Sgt. 1st Class Lyndell West, a Fort Bragg Soldier who is slated to retire in December, posed for a picture in front of a Carolina Panther’s inflatable, last Friday, at South View High School, in Hope Mills, North Carolina. He was one of many service members and veterans attending the Salute to Service, a program coordinated by the Panthers in partnership with the USO of North Carolina, held at SVHS’s varsity football game against their area rival, Gray’s Creek High School, Fayetteville.
At the military appreciation event, attendees received American flags, watched the color guard march onto the Randy Ledford Field and saluted the National Anthem. They also had their gear autographed and took pictures with Panthers’ players, Damiere Byrd (wide receiver), Drew Iddings (defensive tackle) and Scott Simonson (tight end), with Panthers’ cheerleaders and with Sir Purr, the team mascot.
Other activities included representation of the U.S. Marine Corps by Sgt. Del Rosario and a designated seating area at the end of Ledford Field where veterans and service members were treated to food and drinks.
West said he very much appreciated the Salute to Service event.
“It’s one of the good things they can do for the Soldiers,” he said. “It brings up morale.”
Edwin W. Drews, 88, a Marine Corps veteran of the Korean War, took in festivities as he walked to his seat.
So, what did he think of everything?
“(It’s) great,” said Drews with a smile.
Spc. William Bostic, a Soldier assigned to the XVIII Airborne Corps, said it was good for the Panthers to make the drive all the way from Charlotte, North Carolina, just to take time out for Soldiers.
“It’s a blessing because they’re millionaires,” Bostic explained.
“It’s a wonderful atmosphere to be a part of,” said Renee Lane, director of Fort Bragg’s USO of NC. The significance of the event did not seem lost on her.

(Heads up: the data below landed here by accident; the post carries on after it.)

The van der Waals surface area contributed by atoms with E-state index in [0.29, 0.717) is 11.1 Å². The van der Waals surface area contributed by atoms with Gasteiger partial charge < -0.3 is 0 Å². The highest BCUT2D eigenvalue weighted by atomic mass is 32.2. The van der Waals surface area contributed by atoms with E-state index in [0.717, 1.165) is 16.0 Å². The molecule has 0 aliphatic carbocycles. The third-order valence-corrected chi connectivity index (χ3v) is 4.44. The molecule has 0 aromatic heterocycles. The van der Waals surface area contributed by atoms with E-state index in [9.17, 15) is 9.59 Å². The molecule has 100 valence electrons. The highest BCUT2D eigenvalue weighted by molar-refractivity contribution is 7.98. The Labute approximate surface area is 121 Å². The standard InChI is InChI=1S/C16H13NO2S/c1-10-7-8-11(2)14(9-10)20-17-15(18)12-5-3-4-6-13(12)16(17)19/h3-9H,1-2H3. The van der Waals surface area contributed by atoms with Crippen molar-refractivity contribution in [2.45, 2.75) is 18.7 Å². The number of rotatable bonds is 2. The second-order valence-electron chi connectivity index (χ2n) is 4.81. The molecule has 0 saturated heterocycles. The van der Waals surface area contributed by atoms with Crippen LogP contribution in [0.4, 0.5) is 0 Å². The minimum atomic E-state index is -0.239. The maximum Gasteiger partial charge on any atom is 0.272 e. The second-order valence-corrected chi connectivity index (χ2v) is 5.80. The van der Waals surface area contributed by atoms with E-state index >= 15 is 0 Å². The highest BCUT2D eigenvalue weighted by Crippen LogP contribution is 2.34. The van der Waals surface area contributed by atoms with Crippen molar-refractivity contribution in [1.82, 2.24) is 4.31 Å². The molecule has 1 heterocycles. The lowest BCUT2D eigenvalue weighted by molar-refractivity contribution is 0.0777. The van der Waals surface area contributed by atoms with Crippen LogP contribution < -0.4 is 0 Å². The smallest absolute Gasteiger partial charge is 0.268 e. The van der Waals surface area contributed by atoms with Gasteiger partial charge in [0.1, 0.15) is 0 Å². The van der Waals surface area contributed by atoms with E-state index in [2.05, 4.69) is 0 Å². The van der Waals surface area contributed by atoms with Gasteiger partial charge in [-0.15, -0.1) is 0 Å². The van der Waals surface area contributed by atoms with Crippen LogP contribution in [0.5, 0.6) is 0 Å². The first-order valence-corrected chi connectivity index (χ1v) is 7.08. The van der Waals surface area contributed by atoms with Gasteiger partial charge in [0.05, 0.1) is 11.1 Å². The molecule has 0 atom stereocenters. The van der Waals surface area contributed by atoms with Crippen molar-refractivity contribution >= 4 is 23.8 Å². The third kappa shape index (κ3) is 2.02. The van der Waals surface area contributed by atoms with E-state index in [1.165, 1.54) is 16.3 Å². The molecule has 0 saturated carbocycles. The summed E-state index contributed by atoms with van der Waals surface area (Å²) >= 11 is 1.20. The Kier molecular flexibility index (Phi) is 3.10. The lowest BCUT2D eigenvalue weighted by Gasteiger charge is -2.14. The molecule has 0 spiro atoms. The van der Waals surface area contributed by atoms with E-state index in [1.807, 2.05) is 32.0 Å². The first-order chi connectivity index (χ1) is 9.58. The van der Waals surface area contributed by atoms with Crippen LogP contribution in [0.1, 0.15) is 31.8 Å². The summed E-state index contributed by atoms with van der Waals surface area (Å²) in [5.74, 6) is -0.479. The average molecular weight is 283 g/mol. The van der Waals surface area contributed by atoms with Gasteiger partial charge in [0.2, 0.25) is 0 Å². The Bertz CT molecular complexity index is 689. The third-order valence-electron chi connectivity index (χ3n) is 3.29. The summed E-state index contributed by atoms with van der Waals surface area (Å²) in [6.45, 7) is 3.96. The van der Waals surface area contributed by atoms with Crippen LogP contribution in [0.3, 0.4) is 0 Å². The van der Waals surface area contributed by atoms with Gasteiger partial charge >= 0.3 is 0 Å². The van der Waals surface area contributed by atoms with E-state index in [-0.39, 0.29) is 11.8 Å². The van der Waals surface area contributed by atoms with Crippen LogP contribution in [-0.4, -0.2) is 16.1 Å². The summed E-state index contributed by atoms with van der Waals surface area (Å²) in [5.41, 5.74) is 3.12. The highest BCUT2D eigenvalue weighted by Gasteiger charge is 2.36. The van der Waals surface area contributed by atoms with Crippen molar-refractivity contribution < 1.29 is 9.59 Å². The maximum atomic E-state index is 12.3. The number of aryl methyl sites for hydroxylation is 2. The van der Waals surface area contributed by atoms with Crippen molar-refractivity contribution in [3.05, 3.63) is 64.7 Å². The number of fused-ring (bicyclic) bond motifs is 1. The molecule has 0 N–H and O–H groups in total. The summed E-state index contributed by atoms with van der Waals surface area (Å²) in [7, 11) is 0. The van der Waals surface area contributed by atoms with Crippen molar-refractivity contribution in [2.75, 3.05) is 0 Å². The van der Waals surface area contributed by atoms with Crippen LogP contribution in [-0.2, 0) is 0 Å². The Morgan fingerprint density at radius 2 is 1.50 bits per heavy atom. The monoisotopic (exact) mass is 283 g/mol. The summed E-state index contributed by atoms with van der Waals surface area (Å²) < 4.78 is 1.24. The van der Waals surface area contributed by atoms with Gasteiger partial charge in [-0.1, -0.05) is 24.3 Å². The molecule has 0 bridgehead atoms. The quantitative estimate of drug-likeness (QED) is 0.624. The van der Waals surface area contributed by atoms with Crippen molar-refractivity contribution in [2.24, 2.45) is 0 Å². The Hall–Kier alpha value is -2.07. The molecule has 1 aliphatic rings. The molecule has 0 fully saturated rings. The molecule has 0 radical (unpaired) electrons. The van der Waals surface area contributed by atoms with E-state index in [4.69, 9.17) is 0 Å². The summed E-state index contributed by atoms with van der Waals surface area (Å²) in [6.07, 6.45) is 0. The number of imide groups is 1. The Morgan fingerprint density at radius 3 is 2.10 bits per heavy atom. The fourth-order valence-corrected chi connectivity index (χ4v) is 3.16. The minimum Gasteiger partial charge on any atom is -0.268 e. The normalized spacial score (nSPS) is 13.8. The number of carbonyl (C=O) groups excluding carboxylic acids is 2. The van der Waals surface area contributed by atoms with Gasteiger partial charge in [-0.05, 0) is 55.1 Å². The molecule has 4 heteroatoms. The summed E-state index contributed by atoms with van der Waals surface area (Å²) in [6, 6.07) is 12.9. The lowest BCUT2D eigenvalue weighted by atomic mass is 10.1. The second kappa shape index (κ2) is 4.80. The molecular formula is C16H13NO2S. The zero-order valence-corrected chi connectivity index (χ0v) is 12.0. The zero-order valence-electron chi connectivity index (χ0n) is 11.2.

The community is full of veterans, active-duty Soldiers and their Families, said Lane.
South View is located in a heavily-populated military community and has children whose parents not only serve, but whose parents deploy, so it’s “quite the honor” to pay respect, said Chad Barbour, SVHS athletic director.
Rodney Brewington, SVHS head football coach, agreed.
“It’s one of those things where it’s a very humbling experience. Being able to experience the freedoms we do in the United States and being able to come and go as you want, being able to express yourself freely, it’s because of the sacrifice that our troops have made,” said Brewington, who was also recognized as Panther’s Coach of the Week on a night when his team won the game 35-21.
“We are just so appreciative for the men and women who give of their time, energy and their lives to make sure that we have a free country.”
For Simonson, who has been with the Panthers for three years, partnering with Fort Bragg’s USO of NC was important, he said.
“I come from a military Family. Both of my grandfathers served,” Simonson explained. “I’d always heard about Fort Bragg. I’d never actually been there because I’m from New Jersey. It’s (Fort Bragg’s) a nice, tight-knit, close-knit community. Serving in the military, dedicating your life to protecting and serving the military is one of the most selfless things you can do,” he said.